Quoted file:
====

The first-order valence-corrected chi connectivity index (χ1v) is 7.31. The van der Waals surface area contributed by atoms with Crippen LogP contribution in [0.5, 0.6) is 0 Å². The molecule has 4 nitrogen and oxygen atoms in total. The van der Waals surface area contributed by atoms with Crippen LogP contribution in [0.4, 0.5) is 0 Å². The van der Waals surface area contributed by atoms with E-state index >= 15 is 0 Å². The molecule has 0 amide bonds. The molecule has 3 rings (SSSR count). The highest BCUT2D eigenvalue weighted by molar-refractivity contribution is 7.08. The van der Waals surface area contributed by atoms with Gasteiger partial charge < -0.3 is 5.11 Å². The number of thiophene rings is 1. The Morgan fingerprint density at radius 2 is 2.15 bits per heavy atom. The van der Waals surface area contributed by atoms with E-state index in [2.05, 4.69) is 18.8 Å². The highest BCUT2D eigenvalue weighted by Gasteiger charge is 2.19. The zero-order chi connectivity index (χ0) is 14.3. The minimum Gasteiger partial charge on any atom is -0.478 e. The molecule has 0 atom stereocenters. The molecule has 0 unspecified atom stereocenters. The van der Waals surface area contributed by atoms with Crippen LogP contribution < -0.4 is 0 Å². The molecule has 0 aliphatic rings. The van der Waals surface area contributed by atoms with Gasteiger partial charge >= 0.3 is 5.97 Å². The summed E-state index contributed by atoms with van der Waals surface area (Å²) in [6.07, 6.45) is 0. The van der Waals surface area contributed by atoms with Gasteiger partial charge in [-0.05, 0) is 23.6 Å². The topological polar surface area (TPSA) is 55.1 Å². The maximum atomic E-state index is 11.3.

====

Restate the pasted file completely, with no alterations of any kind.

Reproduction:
The first-order valence-corrected chi connectivity index (χ1v) is 7.31. The van der Waals surface area contributed by atoms with Crippen LogP contribution in [0.5, 0.6) is 0 Å². The molecule has 4 nitrogen and oxygen atoms in total. The van der Waals surface area contributed by atoms with Crippen LogP contribution in [0.4, 0.5) is 0 Å². The van der Waals surface area contributed by atoms with E-state index >= 15 is 0 Å². The molecule has 0 amide bonds. The molecule has 3 rings (SSSR count). The highest BCUT2D eigenvalue weighted by molar-refractivity contribution is 7.08. The van der Waals surface area contributed by atoms with Gasteiger partial charge < -0.3 is 5.11 Å². The number of thiophene rings is 1. The Morgan fingerprint density at radius 2 is 2.15 bits per heavy atom. The van der Waals surface area contributed by atoms with E-state index in [2.05, 4.69) is 18.8 Å². The highest BCUT2D eigenvalue weighted by Gasteiger charge is 2.19. The zero-order chi connectivity index (χ0) is 14.3. The minimum Gasteiger partial charge on any atom is -0.478 e. The molecule has 0 atom stereocenters. The molecule has 0 unspecified atom stereocenters. The van der Waals surface area contributed by atoms with Crippen LogP contribution < -0.4 is 0 Å². The molecule has 0 aliphatic rings. The van der Waals surface area contributed by atoms with Gasteiger partial charge >= 0.3 is 5.97 Å². The summed E-state index contributed by atoms with van der Waals surface area (Å²) in [6.07, 6.45) is 0. The van der Waals surface area contributed by atoms with Gasteiger partial charge in [-0.05, 0) is 23.6 Å². The topological polar surface area (TPSA) is 55.1 Å². The maximum atomic E-state index is 11.3.